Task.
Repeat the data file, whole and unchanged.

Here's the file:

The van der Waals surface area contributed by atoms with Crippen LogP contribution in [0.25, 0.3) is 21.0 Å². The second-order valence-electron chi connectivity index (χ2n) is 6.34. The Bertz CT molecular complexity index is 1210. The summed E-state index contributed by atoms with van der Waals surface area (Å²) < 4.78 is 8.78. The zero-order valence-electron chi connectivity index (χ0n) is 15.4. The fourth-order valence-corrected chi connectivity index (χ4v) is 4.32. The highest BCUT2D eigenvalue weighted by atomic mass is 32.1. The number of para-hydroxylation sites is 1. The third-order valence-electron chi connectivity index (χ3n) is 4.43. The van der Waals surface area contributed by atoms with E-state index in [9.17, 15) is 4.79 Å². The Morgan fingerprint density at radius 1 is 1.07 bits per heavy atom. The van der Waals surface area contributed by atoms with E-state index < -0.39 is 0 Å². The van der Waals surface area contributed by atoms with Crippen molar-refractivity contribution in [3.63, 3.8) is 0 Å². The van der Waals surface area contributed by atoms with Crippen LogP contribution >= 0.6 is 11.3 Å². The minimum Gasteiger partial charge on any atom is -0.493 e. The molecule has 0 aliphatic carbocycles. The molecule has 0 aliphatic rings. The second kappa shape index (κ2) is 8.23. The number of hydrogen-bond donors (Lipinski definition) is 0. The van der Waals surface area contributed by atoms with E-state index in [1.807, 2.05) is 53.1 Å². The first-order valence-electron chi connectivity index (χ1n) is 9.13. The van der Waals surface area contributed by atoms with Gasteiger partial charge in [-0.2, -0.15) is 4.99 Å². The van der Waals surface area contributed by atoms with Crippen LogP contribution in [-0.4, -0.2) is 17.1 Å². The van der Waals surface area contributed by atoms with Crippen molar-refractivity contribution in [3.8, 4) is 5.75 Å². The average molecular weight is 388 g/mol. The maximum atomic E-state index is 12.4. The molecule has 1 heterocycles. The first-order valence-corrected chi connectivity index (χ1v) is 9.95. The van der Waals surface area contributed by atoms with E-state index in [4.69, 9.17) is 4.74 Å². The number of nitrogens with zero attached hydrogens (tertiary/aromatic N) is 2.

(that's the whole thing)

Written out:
The van der Waals surface area contributed by atoms with Crippen LogP contribution in [0.25, 0.3) is 21.0 Å². The second-order valence-electron chi connectivity index (χ2n) is 6.34. The Bertz CT molecular complexity index is 1210. The summed E-state index contributed by atoms with van der Waals surface area (Å²) < 4.78 is 8.78. The zero-order valence-electron chi connectivity index (χ0n) is 15.4. The fourth-order valence-corrected chi connectivity index (χ4v) is 4.32. The highest BCUT2D eigenvalue weighted by atomic mass is 32.1. The number of para-hydroxylation sites is 1. The third-order valence-electron chi connectivity index (χ3n) is 4.43. The van der Waals surface area contributed by atoms with E-state index in [9.17, 15) is 4.79 Å². The Morgan fingerprint density at radius 1 is 1.07 bits per heavy atom. The van der Waals surface area contributed by atoms with E-state index < -0.39 is 0 Å². The van der Waals surface area contributed by atoms with Crippen molar-refractivity contribution in [3.63, 3.8) is 0 Å². The van der Waals surface area contributed by atoms with Crippen LogP contribution >= 0.6 is 11.3 Å². The minimum Gasteiger partial charge on any atom is -0.493 e. The molecule has 0 aliphatic carbocycles. The molecule has 0 aliphatic rings. The second kappa shape index (κ2) is 8.23. The number of hydrogen-bond donors (Lipinski definition) is 0. The van der Waals surface area contributed by atoms with E-state index in [1.807, 2.05) is 53.1 Å². The first-order valence-electron chi connectivity index (χ1n) is 9.13. The van der Waals surface area contributed by atoms with Gasteiger partial charge in [-0.2, -0.15) is 4.99 Å². The van der Waals surface area contributed by atoms with Crippen LogP contribution in [-0.4, -0.2) is 17.1 Å². The van der Waals surface area contributed by atoms with Crippen molar-refractivity contribution in [3.8, 4) is 5.75 Å². The average molecular weight is 388 g/mol. The maximum atomic E-state index is 12.4. The molecule has 1 heterocycles. The first-order valence-corrected chi connectivity index (χ1v) is 9.95. The van der Waals surface area contributed by atoms with E-state index in [4.69, 9.17) is 4.74 Å². The number of nitrogens with zero attached hydrogens (tertiary/aromatic N) is 2.